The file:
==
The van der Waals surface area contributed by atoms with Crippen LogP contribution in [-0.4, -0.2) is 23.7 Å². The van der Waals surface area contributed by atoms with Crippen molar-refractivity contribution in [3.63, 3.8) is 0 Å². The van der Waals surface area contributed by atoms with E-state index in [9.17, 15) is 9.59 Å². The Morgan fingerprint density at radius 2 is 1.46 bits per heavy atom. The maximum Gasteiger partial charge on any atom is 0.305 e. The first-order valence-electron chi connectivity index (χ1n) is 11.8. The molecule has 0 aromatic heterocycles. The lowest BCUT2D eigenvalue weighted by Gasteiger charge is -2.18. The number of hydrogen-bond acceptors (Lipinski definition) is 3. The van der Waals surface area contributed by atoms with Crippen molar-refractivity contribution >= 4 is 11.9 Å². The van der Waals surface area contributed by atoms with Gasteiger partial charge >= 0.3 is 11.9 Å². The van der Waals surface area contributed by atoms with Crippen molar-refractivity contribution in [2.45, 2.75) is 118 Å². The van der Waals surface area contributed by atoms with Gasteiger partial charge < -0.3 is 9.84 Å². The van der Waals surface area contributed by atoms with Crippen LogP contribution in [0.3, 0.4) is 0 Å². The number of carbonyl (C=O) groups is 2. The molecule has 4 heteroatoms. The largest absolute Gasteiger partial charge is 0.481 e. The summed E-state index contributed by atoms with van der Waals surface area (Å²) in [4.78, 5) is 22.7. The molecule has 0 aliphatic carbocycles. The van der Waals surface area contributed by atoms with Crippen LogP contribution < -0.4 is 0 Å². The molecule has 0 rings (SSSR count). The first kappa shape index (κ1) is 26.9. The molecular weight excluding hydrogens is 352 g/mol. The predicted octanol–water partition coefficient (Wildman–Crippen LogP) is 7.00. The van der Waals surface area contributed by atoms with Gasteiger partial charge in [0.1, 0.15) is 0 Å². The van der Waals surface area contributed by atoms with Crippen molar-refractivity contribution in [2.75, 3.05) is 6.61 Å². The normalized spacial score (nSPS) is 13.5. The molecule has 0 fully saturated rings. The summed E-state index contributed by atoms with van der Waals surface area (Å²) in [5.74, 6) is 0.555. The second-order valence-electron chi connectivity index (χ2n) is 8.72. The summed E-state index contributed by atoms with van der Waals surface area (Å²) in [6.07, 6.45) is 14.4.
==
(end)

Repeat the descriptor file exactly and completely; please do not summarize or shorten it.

The van der Waals surface area contributed by atoms with Crippen LogP contribution in [-0.4, -0.2) is 23.7 Å². The van der Waals surface area contributed by atoms with Crippen molar-refractivity contribution in [3.63, 3.8) is 0 Å². The van der Waals surface area contributed by atoms with E-state index in [9.17, 15) is 9.59 Å². The Morgan fingerprint density at radius 2 is 1.46 bits per heavy atom. The maximum Gasteiger partial charge on any atom is 0.305 e. The first-order valence-electron chi connectivity index (χ1n) is 11.8. The molecule has 0 aromatic heterocycles. The lowest BCUT2D eigenvalue weighted by Gasteiger charge is -2.18. The number of hydrogen-bond acceptors (Lipinski definition) is 3. The van der Waals surface area contributed by atoms with Crippen molar-refractivity contribution >= 4 is 11.9 Å². The van der Waals surface area contributed by atoms with Gasteiger partial charge >= 0.3 is 11.9 Å². The van der Waals surface area contributed by atoms with Crippen molar-refractivity contribution in [2.45, 2.75) is 118 Å². The van der Waals surface area contributed by atoms with Gasteiger partial charge < -0.3 is 9.84 Å². The van der Waals surface area contributed by atoms with Crippen LogP contribution in [0.3, 0.4) is 0 Å². The number of carbonyl (C=O) groups is 2. The molecule has 4 heteroatoms. The largest absolute Gasteiger partial charge is 0.481 e. The summed E-state index contributed by atoms with van der Waals surface area (Å²) in [4.78, 5) is 22.7. The molecule has 0 aliphatic carbocycles. The van der Waals surface area contributed by atoms with Crippen LogP contribution < -0.4 is 0 Å². The molecule has 0 rings (SSSR count). The first kappa shape index (κ1) is 26.9. The molecular weight excluding hydrogens is 352 g/mol. The predicted octanol–water partition coefficient (Wildman–Crippen LogP) is 7.00. The van der Waals surface area contributed by atoms with Gasteiger partial charge in [0.1, 0.15) is 0 Å². The van der Waals surface area contributed by atoms with Crippen molar-refractivity contribution in [2.75, 3.05) is 6.61 Å². The normalized spacial score (nSPS) is 13.5. The molecule has 0 fully saturated rings. The summed E-state index contributed by atoms with van der Waals surface area (Å²) in [5.74, 6) is 0.555. The second-order valence-electron chi connectivity index (χ2n) is 8.72. The summed E-state index contributed by atoms with van der Waals surface area (Å²) in [6.07, 6.45) is 14.4.